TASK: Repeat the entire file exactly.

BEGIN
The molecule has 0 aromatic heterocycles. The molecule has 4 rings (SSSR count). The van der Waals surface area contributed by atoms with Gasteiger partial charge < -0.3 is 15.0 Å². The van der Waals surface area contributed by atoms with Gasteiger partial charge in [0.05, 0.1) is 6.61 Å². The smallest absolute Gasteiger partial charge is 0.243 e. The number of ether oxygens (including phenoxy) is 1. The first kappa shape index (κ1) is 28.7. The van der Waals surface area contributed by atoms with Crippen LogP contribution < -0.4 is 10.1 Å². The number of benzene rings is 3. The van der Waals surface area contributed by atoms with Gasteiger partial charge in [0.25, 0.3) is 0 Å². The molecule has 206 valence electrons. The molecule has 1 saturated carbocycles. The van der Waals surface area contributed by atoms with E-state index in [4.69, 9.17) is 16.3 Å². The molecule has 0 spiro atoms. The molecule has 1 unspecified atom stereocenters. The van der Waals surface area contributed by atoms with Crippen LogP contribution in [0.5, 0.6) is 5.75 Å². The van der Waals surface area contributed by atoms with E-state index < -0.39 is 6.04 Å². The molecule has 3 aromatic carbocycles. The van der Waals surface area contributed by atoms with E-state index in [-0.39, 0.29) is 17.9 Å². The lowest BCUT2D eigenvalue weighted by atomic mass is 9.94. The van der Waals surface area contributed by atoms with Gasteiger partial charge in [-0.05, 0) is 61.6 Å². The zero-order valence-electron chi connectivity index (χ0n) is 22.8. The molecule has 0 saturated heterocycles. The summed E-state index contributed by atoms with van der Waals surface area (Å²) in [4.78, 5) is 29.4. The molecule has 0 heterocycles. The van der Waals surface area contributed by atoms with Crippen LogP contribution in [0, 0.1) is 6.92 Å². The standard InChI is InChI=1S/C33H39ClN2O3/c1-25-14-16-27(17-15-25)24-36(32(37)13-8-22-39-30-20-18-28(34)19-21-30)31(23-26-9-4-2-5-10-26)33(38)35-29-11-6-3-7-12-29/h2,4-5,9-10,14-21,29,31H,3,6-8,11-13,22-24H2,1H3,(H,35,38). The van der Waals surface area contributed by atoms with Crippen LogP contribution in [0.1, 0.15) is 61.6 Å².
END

The molecule has 0 aromatic heterocycles. The molecule has 4 rings (SSSR count). The van der Waals surface area contributed by atoms with Gasteiger partial charge < -0.3 is 15.0 Å². The van der Waals surface area contributed by atoms with Gasteiger partial charge in [0.05, 0.1) is 6.61 Å². The smallest absolute Gasteiger partial charge is 0.243 e. The number of ether oxygens (including phenoxy) is 1. The first kappa shape index (κ1) is 28.7. The van der Waals surface area contributed by atoms with Crippen LogP contribution < -0.4 is 10.1 Å². The number of benzene rings is 3. The van der Waals surface area contributed by atoms with Gasteiger partial charge in [0.25, 0.3) is 0 Å². The molecule has 206 valence electrons. The molecule has 1 saturated carbocycles. The van der Waals surface area contributed by atoms with E-state index in [4.69, 9.17) is 16.3 Å². The molecule has 0 spiro atoms. The molecule has 1 unspecified atom stereocenters. The van der Waals surface area contributed by atoms with Crippen LogP contribution in [0.5, 0.6) is 5.75 Å². The van der Waals surface area contributed by atoms with E-state index < -0.39 is 6.04 Å². The molecule has 3 aromatic carbocycles. The van der Waals surface area contributed by atoms with E-state index in [-0.39, 0.29) is 17.9 Å². The lowest BCUT2D eigenvalue weighted by atomic mass is 9.94. The van der Waals surface area contributed by atoms with Gasteiger partial charge in [-0.05, 0) is 61.6 Å². The zero-order valence-electron chi connectivity index (χ0n) is 22.8. The molecule has 0 saturated heterocycles. The summed E-state index contributed by atoms with van der Waals surface area (Å²) in [4.78, 5) is 29.4. The molecule has 0 heterocycles. The van der Waals surface area contributed by atoms with Crippen LogP contribution in [0, 0.1) is 6.92 Å². The standard InChI is InChI=1S/C33H39ClN2O3/c1-25-14-16-27(17-15-25)24-36(32(37)13-8-22-39-30-20-18-28(34)19-21-30)31(23-26-9-4-2-5-10-26)33(38)35-29-11-6-3-7-12-29/h2,4-5,9-10,14-21,29,31H,3,6-8,11-13,22-24H2,1H3,(H,35,38). The van der Waals surface area contributed by atoms with Crippen LogP contribution in [0.1, 0.15) is 61.6 Å².